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Wartime drama ‘Sarah’s Key’ wows audiences | The Triangle

Wartime drama ‘Sarah’s Key’ wows audiences

Sometimes our own stories are the hardest to tell. But if untold, they may forever be forgotten.

An independent film based on the best selling novel by Tatiana de Rosnay, “Sarah’s Key” is a story not told, but uncovered. The film follows Julia Jarmond, an American journalist, wife and mother who holds a certain passion for the past and an unyielding determination to honor and progress the possibilities of her future. In the film, Julia (played by Kristin Scott Thomas) finds herself connected between a past and a future both uncertain as she deals with conflict between her husband, Bertrand Tezac, played by Frederic Pierrot, and prepares to move her family into the childhood home of what becomes Julia’s most influential subject.

Upon moving, Julia learns of a previous resident of the house named Sarah, a 10-year-old Jewish girl. Julia conducts further research on Sarah, hoping to find information related to her latest project, as she is writing an article involving the capture of French Jews during the Holocaust.

During her investigation, Julia follows twists and turns that challenge and influence major decisions that she needs to make in her own life. As she uncovers the story of Sarah’s past, this story creates a new path for Julie’s future.

As a film that falls into the history or war genre, “Sarah’s Key” stands out from popular features in its genre such as “The King’s Speech” or “Schindler’s List.” This is because the historical tale, Sarah’s story, is revealed to the main character and to the audience after the events have occurred. This creates more of a narrative about how history effects our present, rather than a routine historical narrative that romanticizes a historical event for shock value or emotional game.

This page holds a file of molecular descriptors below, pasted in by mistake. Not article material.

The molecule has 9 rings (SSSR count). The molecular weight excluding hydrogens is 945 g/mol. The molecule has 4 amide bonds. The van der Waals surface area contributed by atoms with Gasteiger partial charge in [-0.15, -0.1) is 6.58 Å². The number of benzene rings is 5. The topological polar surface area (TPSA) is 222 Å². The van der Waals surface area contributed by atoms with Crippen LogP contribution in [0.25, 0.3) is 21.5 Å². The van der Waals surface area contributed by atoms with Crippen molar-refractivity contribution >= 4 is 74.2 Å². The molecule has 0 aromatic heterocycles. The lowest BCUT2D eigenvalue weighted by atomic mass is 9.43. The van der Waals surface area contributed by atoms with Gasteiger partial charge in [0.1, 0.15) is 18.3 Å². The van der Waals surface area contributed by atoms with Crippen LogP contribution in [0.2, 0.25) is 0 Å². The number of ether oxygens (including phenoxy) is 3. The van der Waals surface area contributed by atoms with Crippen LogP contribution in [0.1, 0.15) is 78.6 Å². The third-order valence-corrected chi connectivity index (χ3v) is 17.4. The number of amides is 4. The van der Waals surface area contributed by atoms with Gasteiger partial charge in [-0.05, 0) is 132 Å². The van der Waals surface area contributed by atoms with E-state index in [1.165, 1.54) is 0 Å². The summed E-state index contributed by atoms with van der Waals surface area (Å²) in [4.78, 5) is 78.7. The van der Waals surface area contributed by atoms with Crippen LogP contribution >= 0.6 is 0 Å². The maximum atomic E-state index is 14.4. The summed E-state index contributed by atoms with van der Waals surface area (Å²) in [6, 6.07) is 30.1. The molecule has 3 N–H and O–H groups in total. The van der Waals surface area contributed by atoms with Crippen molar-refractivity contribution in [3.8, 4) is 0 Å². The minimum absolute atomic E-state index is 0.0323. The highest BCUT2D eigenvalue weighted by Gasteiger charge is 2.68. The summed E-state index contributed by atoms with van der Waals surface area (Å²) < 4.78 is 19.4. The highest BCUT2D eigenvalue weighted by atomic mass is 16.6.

Serge Joncour and Gilles Paquet-Brenner, the film’s writers, do an excellent job of uncovering Sarah’s story as Julia learns details from her interviews with people rumored to have known Sarah or her family. Moreover, the narratives of Sarah and Julia are interwoven, which cuts any arid scenes that would have been needed to show Julia’s research. During the time that we imagine Julia researching, the audience follows Sarah, played by Melusine Mayance, in 1942 as she struggles to keep a promise she made to her younger brother before the two of them were separated, and Sarah is thrown into an internment camp.

Mayance as young Sarah gave a tear-jerking, sharp performance, while Thomas portrayed Julia’s character with heart. Director Gilles Paquet-Brenner made some notable choices for scenes that were more painful or disturbing. The internment camp scenes were brief but effective, and not maudlin. There was enough emotion conveyed through a tearless leer before separation to spark an emotional response without harping on tragedy. This effective way of storytelling conveyed the appropriate mood, while keeping with the theme of living with the past and moving forward

The Weinstein Company released “Sarah’s Key” in five theaters for its first weekend, taking in a $23,409 average.

I would recommend this movie to anyone who has an interest in family history, or a love for uncovering hidden stories that would have been forgotten if not passed to the next generation. For a historical film about such a tragic topic, the story imagined by novelist Tatiana de Rosnay is not as bleak as your typical Holocaust film — though you might shed a tear.